It was probably pretty easy to overlook Sprint's official announcement of the HTC EVO Design 4G in the midst of all the excitement surrounding Ice Cream Sandwich yesterday. It also might have been easy to overlook because, being the power users that we are here at G&E, we weren't all that impressed with the device's specs.
But maybe our first impressions were wrong. In fact, I even think that the specs and timing of the EVO Design are pretty ingenious on Sprint's part.
As we all know, smartphone adoption by the general public is way up, and some analysts are even expecting the amount of active smartphones to surpass active feature phones in the near future. And regardless of your opinion of Apple, this growth is largely fueled by the popularity of the iPhone.
While many EVO users are not impressed by the internal specs of the latest iPhone 4S, it's hard to deny that most of the population doesn't really care about what's inside. They just want something that's cool, that works as expected, and that gets reception anywhere they go. This last point illustrates why it's so significant that the latest iPhone now supports global GSM frequencies, especially for a CDMA carrier like Sprint.
And that's also why maybe we shouldn't ignore this latest addition to the EVO family: the EVO Design is, as we now know, the first Sprint EVO that's also a global phone.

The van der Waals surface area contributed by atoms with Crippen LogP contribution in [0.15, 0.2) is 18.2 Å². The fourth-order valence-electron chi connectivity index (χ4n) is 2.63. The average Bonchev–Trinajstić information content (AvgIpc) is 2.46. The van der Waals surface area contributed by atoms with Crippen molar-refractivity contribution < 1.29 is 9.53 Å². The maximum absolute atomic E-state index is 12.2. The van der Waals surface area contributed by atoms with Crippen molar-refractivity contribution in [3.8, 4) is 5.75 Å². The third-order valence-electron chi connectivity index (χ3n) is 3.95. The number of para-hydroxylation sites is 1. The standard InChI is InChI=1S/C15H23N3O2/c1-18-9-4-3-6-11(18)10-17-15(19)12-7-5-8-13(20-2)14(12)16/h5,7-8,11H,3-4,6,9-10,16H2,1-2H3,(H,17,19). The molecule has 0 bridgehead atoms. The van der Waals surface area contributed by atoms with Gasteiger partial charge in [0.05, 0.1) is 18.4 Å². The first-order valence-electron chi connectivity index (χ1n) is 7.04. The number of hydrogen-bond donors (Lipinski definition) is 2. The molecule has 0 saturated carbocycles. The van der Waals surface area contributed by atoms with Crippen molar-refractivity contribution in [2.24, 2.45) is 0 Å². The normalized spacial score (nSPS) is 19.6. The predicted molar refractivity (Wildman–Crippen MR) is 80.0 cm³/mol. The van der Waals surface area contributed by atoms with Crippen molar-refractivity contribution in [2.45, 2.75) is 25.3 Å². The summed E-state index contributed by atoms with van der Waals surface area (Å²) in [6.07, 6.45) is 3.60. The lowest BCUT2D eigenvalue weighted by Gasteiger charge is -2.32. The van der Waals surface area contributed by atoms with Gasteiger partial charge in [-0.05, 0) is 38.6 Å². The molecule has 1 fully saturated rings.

Spec-wise, it can also hold its own against Apple. It's got a faster processor, a bigger screen, expandable storage, and a price of $99.99 that keeps it competitive. In fact, it might be the perfect device for those who would have otherwise opted for the older iPhone 4, which is being offered for the same price.
Even though Sprint seems to have shifted its focus away from the EVO brand the past couple weeks in favor of Apple (did you really expect anything else?), the release of the EVO Design shows that Sprint is not forgetting about the EVO – in fact, this might be a sign that Sprint still plans to focus on the EVO as its best Android offering for all price tiers going forward.
The release of the EVO Design was therefore a smart move on Sprint's part to keep budget-conscious consumers happy, especially those who are looking for the features of the new iPhone 4S at a cheaper price. And the release of the EVO Design definitely keeps HTC (and the EVO brand) as primary players in the Android race.
So don't be disappointed about the specs of the EVO Design. This was just the right time for Sprint to release it and rejunvenate the EVO name, and I'd bet money that soon we'll be hearing rumors about the next EVO superphone that will be sure to blow our expectations out of the water.